‘“Épouse sans profession” sounds sad, doesn’t it?’ she says.

They are transferring the title of the property to me and my brother. ‘Just once more,’ she asks, ‘tell me why we have to.’

‘Because,’ I reply, ‘it is cheaper than doing it afterwards.’

Sometimes on the airless August nights, I lie in bed and imagine what it would be like to sell the house, turn it over to strangers and never come back. I find myself thinking of hotel rooms somewhere else: the echo of the empty armoire, the neon blinking through the shutters, the crisp anonymity of the towels and sheets. I remember the Hotel Alesia in Paris, eating brie and cherries together on a hot June afternoon; the Hotel San Cassiano in Venice and its vast letto matrimoniale. I remember the next morning lying in bed watching her comb her hair at the dressing-table by the open window. A curl of smoke is rising from the ashtray and the swoop of her brush flickers in the facets of the mirrors. Through the window comes the sound of lapping water and the chug of a barge. We have the whole day ahead of us. I think of all the writing I might do in hotel rooms. Words come easily in hotels: the coils spring free from the weight of home.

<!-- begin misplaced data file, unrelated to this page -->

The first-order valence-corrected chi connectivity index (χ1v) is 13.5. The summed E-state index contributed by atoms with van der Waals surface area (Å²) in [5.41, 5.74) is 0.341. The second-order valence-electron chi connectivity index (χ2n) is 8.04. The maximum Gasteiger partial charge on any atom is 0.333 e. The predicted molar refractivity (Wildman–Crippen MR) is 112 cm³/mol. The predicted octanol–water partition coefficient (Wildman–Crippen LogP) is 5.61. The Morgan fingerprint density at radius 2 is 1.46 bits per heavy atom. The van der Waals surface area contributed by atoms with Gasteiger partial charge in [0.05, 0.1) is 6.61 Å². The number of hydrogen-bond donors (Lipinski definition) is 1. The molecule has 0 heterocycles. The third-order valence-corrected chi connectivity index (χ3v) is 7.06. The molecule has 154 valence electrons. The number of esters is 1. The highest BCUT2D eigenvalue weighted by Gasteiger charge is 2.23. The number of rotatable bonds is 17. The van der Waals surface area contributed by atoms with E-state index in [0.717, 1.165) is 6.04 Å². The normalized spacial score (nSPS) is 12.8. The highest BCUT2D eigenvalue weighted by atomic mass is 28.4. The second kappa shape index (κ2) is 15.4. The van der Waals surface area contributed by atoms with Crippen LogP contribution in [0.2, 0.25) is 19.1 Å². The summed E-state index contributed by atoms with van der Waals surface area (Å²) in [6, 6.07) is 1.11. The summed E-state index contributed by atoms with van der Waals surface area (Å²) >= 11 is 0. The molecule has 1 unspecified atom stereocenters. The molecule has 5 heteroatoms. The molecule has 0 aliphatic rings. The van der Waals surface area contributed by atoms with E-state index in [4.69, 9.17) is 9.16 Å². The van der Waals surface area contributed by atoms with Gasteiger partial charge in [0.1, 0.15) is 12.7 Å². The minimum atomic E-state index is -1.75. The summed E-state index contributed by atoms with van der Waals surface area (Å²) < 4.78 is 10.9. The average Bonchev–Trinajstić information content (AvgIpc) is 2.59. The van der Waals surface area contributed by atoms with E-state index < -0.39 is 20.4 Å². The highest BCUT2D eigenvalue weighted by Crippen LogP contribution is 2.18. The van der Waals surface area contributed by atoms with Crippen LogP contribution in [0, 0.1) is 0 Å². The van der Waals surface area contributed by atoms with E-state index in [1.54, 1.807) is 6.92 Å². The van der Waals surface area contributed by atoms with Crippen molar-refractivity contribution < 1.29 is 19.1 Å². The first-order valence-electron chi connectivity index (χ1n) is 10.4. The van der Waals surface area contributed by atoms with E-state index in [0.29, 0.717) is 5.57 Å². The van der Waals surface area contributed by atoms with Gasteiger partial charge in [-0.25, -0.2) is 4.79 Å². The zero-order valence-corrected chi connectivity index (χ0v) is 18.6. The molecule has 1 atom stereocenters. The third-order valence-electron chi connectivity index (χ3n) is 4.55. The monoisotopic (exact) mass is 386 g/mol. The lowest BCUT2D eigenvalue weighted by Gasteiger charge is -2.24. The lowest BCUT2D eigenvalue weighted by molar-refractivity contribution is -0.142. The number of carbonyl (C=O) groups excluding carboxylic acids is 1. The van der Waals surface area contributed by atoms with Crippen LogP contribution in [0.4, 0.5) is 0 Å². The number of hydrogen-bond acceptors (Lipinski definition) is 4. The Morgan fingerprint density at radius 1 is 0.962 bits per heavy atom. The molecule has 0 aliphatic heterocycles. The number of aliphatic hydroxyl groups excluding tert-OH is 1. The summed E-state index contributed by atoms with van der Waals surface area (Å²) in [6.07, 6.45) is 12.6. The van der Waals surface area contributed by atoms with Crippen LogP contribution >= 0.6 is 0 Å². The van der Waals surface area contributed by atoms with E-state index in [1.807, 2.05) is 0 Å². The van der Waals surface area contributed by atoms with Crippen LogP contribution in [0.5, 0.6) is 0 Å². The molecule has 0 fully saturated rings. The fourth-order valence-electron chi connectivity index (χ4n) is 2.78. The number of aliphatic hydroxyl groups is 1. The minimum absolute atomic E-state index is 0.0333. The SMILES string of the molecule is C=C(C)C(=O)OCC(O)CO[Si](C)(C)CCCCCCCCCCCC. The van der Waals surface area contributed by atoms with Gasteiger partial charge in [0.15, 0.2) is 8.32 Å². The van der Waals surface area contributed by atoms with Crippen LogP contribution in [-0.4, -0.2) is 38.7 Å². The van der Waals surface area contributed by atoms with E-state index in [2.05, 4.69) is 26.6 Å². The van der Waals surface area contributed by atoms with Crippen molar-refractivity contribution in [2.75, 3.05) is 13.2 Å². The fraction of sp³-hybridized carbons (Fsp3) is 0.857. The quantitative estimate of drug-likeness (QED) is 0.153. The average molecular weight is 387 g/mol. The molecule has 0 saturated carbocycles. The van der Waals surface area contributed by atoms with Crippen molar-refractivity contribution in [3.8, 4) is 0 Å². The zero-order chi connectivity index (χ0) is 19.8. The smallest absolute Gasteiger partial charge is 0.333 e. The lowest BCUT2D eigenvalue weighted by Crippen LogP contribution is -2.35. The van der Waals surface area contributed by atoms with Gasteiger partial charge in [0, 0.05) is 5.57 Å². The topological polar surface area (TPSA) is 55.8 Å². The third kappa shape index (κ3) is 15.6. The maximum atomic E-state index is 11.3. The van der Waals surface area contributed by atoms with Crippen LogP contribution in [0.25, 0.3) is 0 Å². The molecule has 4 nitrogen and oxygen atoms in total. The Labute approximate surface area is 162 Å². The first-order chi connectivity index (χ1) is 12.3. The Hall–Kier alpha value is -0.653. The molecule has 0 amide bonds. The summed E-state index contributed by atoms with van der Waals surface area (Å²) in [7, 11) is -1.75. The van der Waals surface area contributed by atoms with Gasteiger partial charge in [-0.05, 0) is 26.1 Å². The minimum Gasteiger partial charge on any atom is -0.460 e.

In my father’s house every object is a hook which catches my thoughts as they pass: the barometers which he taps daily and which only he seems to understand; the dark armoire they bought from the crooked antiquaire in lie sur Sorgue; the Iroquois mask made of straw; the Russian bear on a string; the thermometer marked gel de raisin, Moscou 1812 at the cold end and Senegal at the hot end. My thoughts, cornered by these objects, circle at bay and spiral backwards to the moods of adolescence.